Last week I wrote about the need for sales executives to go into their meetings with a plan of attack. I wrote out a quick anatomy of a sales call, but it was very vague. Realistically, each meeting you have has a different desired outcome depending on what stage of the sales process you are at. It is with that in mind that I decided to write out what I think is the anatomy of several key sales’ stages. What should you be looking for as your prospect gets farther and farther down the line to ensure that you find closed business at the end of the funnel? Step one of course, the discovery meeting.
The discovery meeting is like being set up on a date by an online dating service. You’ll probably have a couple of things in common, but other than liking live music and Japanese food, everything else is a mystery. You could meet up for sushi (good!) head to a Pearl Jam concert (awesome!) and then end up at their house only to find it is decorated to the theme of the cartoon “Underdog”. (great…wait, what?) The discovery call is for both parties to make sure that neither has an “Underdog” fetish. Sure you have to sell your solution, but you also need to make sure there is a potential fit before you waste large amounts of time only to get a “NO” when the potential client realizes you aren’t what they want.
Why they are talking to you? Did they take your call because an inside sales rep harassed them and they just don’t want to be cold called anymore? Are they product evaluators looking to kill some time? Do they want a free lunch at the local hibachi grill or do they actually have a problem that they need help with? There are a lot of tire kickers out there and you owe it to yourself to find out who they are. No need to go into a long sales cycle with someone who wanted the free lunch and now feels bad saying ‘no’ to you.
Issue Identification? After you know that they have a legitimate reason for talking to you, identify how bad their issue is. What will happen if this problem continues to exist? How much damage has already been done? Show them how much they need you by having them vocalize the severity of the problem.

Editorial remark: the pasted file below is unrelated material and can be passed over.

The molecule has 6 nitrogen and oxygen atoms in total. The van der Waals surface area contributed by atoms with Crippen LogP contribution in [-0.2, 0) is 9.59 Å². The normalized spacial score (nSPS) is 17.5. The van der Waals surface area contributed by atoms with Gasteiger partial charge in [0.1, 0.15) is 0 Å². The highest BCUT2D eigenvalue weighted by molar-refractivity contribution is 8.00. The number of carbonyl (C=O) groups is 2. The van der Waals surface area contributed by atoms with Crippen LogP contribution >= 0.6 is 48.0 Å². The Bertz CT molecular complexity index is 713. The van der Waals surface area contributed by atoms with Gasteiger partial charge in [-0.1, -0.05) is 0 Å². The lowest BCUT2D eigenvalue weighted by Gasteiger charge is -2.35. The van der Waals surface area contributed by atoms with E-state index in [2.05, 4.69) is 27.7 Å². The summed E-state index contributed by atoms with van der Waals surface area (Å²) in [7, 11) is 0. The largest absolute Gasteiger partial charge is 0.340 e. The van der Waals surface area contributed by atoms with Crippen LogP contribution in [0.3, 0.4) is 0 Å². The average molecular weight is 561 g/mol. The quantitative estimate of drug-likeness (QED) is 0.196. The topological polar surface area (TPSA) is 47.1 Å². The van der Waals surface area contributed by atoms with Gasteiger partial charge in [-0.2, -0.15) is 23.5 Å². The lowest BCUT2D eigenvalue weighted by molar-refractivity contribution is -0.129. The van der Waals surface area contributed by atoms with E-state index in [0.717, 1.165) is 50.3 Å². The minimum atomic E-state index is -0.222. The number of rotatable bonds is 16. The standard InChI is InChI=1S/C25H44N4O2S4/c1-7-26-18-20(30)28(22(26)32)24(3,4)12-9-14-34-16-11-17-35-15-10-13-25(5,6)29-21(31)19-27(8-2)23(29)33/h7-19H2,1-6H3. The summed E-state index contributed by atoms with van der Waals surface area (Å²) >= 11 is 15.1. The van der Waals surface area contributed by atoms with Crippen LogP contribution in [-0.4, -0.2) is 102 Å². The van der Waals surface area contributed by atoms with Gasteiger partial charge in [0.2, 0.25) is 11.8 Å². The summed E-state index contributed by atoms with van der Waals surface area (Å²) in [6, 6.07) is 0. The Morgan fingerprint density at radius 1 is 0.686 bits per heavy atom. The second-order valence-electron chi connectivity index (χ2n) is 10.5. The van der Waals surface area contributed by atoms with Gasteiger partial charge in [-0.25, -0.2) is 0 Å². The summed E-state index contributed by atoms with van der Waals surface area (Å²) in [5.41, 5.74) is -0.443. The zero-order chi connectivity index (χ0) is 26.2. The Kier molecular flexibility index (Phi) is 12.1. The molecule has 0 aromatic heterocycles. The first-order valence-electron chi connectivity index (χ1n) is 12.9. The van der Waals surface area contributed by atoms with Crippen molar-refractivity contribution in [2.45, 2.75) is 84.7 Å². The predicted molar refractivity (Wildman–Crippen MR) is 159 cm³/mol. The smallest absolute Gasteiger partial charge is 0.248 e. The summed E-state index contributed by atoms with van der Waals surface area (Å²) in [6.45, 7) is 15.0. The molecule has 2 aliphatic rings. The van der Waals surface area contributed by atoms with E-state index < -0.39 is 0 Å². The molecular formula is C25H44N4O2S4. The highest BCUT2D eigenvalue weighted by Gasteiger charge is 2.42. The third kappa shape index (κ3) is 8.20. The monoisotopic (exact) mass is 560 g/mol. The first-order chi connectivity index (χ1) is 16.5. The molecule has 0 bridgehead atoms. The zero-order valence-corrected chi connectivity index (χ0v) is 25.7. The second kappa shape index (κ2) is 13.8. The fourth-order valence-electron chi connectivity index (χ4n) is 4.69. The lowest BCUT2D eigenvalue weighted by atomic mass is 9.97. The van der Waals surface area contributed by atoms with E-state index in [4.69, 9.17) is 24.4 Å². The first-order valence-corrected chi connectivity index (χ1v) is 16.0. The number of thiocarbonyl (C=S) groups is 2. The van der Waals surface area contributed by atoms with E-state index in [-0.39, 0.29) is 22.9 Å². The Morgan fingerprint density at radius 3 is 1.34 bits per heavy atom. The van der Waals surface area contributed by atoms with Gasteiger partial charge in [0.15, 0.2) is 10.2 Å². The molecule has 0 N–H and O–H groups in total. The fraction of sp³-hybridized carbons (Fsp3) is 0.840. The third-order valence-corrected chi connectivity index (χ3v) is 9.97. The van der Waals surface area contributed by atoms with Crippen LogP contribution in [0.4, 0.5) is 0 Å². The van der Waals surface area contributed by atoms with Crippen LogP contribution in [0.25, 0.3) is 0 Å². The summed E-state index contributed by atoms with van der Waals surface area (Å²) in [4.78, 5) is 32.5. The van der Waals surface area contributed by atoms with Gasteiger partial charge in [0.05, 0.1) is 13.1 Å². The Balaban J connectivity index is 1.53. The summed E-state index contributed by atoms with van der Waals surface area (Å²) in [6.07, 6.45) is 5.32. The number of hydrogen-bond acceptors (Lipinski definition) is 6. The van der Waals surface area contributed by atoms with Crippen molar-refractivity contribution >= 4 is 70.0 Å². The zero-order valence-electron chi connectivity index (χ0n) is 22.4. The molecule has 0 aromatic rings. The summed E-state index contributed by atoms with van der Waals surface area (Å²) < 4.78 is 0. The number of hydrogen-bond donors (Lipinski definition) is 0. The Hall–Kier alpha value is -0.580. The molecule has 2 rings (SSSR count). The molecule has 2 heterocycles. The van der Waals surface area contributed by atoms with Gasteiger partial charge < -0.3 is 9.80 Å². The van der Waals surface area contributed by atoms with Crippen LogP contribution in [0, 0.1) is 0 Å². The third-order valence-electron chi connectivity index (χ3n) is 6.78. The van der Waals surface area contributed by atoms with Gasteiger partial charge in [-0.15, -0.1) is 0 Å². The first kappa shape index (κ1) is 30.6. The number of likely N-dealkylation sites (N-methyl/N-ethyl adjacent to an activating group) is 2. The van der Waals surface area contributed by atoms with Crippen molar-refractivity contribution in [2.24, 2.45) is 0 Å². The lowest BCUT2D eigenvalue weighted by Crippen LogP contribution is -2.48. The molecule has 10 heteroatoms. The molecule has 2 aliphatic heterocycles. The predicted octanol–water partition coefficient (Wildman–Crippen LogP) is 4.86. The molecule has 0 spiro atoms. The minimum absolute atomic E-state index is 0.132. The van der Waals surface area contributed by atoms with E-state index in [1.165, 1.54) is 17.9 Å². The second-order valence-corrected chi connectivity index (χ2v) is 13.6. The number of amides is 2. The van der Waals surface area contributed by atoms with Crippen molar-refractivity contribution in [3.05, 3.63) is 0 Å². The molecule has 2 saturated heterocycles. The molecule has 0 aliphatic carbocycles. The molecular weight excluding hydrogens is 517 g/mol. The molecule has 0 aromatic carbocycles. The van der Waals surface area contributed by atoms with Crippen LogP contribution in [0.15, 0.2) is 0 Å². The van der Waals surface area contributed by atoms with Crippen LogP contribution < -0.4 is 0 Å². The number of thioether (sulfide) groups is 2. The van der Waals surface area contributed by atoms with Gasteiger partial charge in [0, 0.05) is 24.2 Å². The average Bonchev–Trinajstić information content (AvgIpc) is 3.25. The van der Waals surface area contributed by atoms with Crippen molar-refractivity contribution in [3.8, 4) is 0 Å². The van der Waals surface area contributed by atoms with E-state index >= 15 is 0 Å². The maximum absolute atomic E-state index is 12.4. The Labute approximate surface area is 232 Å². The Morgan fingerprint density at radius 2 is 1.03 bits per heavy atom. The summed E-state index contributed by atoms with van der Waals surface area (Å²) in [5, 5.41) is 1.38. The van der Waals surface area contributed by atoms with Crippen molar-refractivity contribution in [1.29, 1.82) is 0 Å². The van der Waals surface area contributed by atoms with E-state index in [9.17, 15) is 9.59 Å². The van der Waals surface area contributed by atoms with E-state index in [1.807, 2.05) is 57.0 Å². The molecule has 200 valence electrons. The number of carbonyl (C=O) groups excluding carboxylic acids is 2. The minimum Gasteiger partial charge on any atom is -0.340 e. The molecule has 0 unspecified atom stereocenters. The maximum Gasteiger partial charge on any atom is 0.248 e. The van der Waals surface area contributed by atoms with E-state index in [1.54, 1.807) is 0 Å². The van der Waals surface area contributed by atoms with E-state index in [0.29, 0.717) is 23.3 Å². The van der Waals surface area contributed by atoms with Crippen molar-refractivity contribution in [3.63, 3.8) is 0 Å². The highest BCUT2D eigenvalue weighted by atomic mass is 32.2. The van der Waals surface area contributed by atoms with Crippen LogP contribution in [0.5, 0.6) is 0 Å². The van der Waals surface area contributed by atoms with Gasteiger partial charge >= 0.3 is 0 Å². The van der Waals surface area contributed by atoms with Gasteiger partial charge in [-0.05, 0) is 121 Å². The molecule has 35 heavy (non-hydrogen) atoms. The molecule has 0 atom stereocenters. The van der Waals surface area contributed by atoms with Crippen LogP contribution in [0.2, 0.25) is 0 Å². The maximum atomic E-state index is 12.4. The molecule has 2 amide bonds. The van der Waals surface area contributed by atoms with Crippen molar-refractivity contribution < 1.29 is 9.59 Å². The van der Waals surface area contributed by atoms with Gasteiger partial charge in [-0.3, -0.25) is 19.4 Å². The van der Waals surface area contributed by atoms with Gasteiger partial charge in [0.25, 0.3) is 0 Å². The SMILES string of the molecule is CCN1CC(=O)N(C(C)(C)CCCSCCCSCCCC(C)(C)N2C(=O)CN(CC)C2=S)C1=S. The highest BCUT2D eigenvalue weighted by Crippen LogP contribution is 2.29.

Who is involved in the decision? I’m not talking about just gathering names. I’m talking about building a profile report on everyone involved. Make sure that all of the people involved in the decision understand how critical it is to solve this issue. Look at it this way: My wife has a run in her stockings. There happens be a stockings sales person outside our door. (I live in a weird neighborhood) The stocking sales person, known as SSP, convinces my wife to buy some stockings. She would love to, but she forgot her wallet. She turns to me and asks me and I say, “What the heck do you need those for? You look fine.” Bang, the sale is dead. If the SSP had told me that not buying the stockings would lead to an entire night of me being called cheap for not buying stockings, I would have gotten 2 pairs.
What other options are they looking into? What are you up against? This one is trickier than it looks because often times your prospect won’t tell you who they are looking at. That being said, they should give you an idea of the features of the other solutions they are looking into. In order to really differentiate yourself from the competition, you need to know what they are offering.
Your prospect should: Believe in your offering. Understand your value. Want to pull in influencers and other decision makers. Be willing to set up a next step. Be open to sharing information with you. Ask you questions based on your expertise. Not seeing any of these behaviors constitutes a red flag that you need to look out for.
In my opinion the key to the discovery call is your mindset. This call is for both parties to learn about each other and not a groveling session where you kiss up and agree to everything your prospect asks. Remember that you are the expert and carry yourself as such. Be honest, have confidence in your solution and sell like you don’t need the business.